• If there are any family members joining us virtually, make sure to have something to prop your camera on during your farewell so your hands can be free to love on your pet. Making sure your device is fully charged (or plugged in during the farewell) is important, too.
  • I will bring potty pads to ensure your house stays as clean as possible. Some families still elect to have extra potty pads or towels down before my arrival as added insurance.

If your pet still has an appetite, please feel free to feed them whatever goodies their heart desires. Medications will never interfere with the drugs I will administer, so please continue to give them if well tolerated and helpful. If your pet is on any anti-anxiety medications for veterinary visits, please give them a double dose 1-2 hours before my arrival (only if it is not stressful for you or your pet).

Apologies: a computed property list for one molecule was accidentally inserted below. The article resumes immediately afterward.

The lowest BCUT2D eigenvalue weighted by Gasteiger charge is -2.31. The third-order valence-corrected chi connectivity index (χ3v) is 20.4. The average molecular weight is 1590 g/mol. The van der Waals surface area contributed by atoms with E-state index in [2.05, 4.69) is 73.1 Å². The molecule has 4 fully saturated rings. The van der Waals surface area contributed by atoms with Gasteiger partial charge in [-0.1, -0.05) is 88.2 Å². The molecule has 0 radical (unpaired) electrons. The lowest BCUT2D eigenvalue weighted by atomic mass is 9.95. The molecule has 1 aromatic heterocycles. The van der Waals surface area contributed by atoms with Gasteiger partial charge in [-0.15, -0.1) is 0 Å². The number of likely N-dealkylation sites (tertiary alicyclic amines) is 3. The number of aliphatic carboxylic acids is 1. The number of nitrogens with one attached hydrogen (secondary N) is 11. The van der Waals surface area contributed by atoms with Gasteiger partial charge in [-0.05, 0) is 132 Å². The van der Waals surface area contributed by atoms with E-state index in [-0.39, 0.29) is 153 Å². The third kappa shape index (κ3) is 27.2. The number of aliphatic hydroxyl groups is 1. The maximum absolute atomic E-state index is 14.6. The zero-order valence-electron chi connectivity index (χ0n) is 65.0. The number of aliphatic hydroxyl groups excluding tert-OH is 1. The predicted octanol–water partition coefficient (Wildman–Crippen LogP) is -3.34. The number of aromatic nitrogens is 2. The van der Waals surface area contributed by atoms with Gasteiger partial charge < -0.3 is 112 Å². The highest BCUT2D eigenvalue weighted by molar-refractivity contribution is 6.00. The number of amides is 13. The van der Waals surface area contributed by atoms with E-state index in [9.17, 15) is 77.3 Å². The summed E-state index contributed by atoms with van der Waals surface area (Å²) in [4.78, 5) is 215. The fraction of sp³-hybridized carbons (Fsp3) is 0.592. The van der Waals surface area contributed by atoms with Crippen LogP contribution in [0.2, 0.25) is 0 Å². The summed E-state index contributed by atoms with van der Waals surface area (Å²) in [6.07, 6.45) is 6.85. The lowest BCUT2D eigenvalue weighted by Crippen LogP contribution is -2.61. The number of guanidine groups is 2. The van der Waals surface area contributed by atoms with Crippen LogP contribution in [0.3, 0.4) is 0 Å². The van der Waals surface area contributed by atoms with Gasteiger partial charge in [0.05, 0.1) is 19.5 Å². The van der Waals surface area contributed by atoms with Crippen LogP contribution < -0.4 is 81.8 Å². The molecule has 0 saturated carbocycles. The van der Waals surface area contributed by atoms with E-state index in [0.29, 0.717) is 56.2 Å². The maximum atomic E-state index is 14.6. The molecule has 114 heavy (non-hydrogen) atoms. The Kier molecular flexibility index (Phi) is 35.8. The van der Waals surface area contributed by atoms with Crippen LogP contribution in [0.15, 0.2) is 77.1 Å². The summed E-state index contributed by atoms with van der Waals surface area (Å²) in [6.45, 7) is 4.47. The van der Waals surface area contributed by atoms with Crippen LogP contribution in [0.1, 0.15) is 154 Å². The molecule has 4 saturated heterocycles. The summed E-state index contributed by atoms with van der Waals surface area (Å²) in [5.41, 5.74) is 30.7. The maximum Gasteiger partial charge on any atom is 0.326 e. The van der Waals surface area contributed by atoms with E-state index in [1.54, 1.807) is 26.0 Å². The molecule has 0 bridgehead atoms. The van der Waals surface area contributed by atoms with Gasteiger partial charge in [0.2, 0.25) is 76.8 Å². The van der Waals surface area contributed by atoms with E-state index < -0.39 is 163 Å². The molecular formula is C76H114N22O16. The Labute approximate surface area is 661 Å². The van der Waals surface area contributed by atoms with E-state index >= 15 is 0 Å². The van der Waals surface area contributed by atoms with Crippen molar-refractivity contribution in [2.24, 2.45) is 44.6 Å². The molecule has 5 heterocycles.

Please let Dr. Jeni know upon booking or arrival if you have been supplementing your pet with any CBD products, as these pets have been found to build up a tolerance to certain medications I may administer and I will want to adjust my doses accordingly.

I will always text you with an ETA when I am on my way. If you would prefer I call you instead, please make sure my support staff knows your request. This gives you the freedom and comfort to give me any last-minute instructions (such as come into the backyard, park in the driveway, or please text instead of knocking when you arrive) that may not have been relayed when your appointment was booked.